The moon-beams filtered through the trees as they swayed in the gentle night breeze. The black and gray tones they cast shimmered across the darkened garden. At 10pm, the automatic sprinklers started their cycle and a cool mist drifted across the markers.
10/18/1974 - 9/27/1992
The coolness of the water
I miss it
There was silence as the sprinklers continued their chit-chit-chit of water across the lawn.
Ethel Wolf Quinn
Wife of J.R. Quinn
1888 - 1919
The sprinklers ceased their artificial rain and fell silent. Only the gentle rustling of the leaves overhead could be heard until morning.
Not long after sunrise, with the morning rays still casting long shadows from the taller stones, the weekend procession started to trickle in. Older cars in need of paint and wax slowly meandered down the narrow drives. Like old horses that instinctively know their way back to the barn, the occupants of these cars had been to the same spot many times before. Store bought flowers, purchased at a discount, replaced the withered ones left the previous weekend. Prayers were whispered, tears were shed. The stones looked back in silence.
Beatrice M. Regaldo
2/21/1912 - 8/26/1983
is she lost
is she happy
9/6/1922 - 9/6/1990
The world is for living
They all come
In some way
Jenny left her car and walked slowly toward her husband. There was no hurry. There was no need to rush. She stopped before the stone, her head lowered, tears running down her cheeks.
6/5/1950 - 2/14/1996
Jenny fell to her knees, leaned against her husband and quietly sobbed. "I have nothing....nothing left to remember you by. Everything we made is gone Fernando....everything...."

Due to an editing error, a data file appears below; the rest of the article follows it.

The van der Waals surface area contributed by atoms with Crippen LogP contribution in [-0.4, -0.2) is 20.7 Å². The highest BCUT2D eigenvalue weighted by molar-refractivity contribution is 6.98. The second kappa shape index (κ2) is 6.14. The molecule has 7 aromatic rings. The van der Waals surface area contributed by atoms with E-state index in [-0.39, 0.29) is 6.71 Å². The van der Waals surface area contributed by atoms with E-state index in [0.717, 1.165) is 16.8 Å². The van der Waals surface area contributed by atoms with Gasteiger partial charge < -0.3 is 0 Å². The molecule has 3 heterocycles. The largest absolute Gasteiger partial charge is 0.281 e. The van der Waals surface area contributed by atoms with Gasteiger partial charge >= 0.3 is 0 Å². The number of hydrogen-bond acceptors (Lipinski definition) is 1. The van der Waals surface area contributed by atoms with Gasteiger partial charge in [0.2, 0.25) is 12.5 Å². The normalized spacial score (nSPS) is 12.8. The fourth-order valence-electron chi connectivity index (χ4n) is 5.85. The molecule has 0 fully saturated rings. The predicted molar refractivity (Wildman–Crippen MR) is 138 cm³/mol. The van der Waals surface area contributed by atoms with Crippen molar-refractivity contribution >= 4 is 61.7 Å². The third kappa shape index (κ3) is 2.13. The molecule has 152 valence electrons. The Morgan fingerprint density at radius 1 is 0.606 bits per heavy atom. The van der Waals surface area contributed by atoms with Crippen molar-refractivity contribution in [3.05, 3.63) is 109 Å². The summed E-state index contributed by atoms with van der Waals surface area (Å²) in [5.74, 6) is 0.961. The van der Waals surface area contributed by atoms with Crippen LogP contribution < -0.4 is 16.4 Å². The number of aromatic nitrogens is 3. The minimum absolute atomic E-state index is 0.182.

Her aged body trembled against the cold stone as a gentle breeze made the flowers on the nearby graves shiver. Jenny stood up, leaving her tears running down the granite face of the stone. She walked past her husband toward the mortuary building at the corner of the garden.
Two days later the cemetery backhoe rumbled to life and inched its way down the narrow paths to Fernando's tombstone. The groundskeeper drove the aging tractor as his helper stood on its trailer hitch. As the tractor came to a stop the helper jumped down and stood before the grave. "Yup, this is it; Jacabo". The groundskeeper was looking at a diagram that he had pulled from his back pocket. "Says 3 feet to the left, standard plot."
The helper looked at the marker and responded, "To the left? Isn't this Jenny?".
"Nope, Isabella.....it was his daughter."
Corina Beatrice Brejea & Claudia Betty Brejea
3/3/1977 - 10/8/1994 & 3/3/1977 - 10/8/1994
Too short the days
the scent gone
the diary unfinished
As the sun set, the six foot by four foot hole appeared as a gapping wound. It was marked with orange cones at each corner. Down through the rich top soil, past to the hard creosote and into the shale, it was 6 feet deep. The excavated earth lay across the path, covered with a green blanket. Robins and sparrows bobbed over the mound of rich earth searching the earthworms within the soil.
2/9/1908 - 9/23/1991
11/11/1913 - 10/10/1917
Just like us
Just like all of us
yet far apart
The heat of summer slowly faded with the setting sun. As the clouds turned yellow and then became a dark crimson two white cranes circled overhead and slowly descended. At the center of the cemetery, all paths lead to a large fountain. Its bubbling waters filled the reflecting pool. The cranes landed and surveyed the garden. They moved cautiously, silently. With each step they froze and scanned the horizon. The night was still and so was the mated pair.
David Soo Fong
11/2/1902 - 3/15/1979
Quan Oy Fong
8/15/1906 - 5/21/2000
As it should be
Trusting no one